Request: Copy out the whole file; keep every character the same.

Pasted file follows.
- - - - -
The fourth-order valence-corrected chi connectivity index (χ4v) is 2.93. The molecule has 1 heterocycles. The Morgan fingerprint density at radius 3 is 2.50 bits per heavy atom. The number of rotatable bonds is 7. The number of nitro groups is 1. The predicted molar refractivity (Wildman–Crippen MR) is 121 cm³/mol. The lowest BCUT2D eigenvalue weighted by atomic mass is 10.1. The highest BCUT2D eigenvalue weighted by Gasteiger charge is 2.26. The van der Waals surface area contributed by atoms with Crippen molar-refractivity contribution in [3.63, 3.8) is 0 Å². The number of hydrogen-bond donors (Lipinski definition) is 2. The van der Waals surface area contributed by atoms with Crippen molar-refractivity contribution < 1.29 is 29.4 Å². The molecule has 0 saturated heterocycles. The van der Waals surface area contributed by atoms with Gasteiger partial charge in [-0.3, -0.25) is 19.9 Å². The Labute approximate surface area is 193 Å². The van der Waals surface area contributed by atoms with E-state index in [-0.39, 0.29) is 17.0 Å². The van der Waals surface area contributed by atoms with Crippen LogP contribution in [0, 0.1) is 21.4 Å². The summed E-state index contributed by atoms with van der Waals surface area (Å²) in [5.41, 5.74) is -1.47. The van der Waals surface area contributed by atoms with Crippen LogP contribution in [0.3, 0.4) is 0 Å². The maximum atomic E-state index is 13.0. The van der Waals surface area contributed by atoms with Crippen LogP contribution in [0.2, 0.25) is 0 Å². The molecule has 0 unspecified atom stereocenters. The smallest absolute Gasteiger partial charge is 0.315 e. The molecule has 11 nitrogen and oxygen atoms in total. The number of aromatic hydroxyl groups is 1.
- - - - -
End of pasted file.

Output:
The fourth-order valence-corrected chi connectivity index (χ4v) is 2.93. The molecule has 1 heterocycles. The Morgan fingerprint density at radius 3 is 2.50 bits per heavy atom. The number of rotatable bonds is 7. The number of nitro groups is 1. The predicted molar refractivity (Wildman–Crippen MR) is 121 cm³/mol. The lowest BCUT2D eigenvalue weighted by atomic mass is 10.1. The highest BCUT2D eigenvalue weighted by Gasteiger charge is 2.26. The van der Waals surface area contributed by atoms with Crippen molar-refractivity contribution in [3.63, 3.8) is 0 Å². The number of hydrogen-bond donors (Lipinski definition) is 2. The van der Waals surface area contributed by atoms with Crippen molar-refractivity contribution < 1.29 is 29.4 Å². The molecule has 0 saturated heterocycles. The van der Waals surface area contributed by atoms with Gasteiger partial charge in [-0.3, -0.25) is 19.9 Å². The Labute approximate surface area is 193 Å². The van der Waals surface area contributed by atoms with E-state index in [-0.39, 0.29) is 17.0 Å². The van der Waals surface area contributed by atoms with Crippen LogP contribution in [0, 0.1) is 21.4 Å². The summed E-state index contributed by atoms with van der Waals surface area (Å²) in [5.41, 5.74) is -1.47. The van der Waals surface area contributed by atoms with Crippen LogP contribution in [0.3, 0.4) is 0 Å². The maximum atomic E-state index is 13.0. The van der Waals surface area contributed by atoms with Crippen LogP contribution in [0.2, 0.25) is 0 Å². The molecule has 0 unspecified atom stereocenters. The smallest absolute Gasteiger partial charge is 0.315 e. The molecule has 11 nitrogen and oxygen atoms in total. The number of aromatic hydroxyl groups is 1.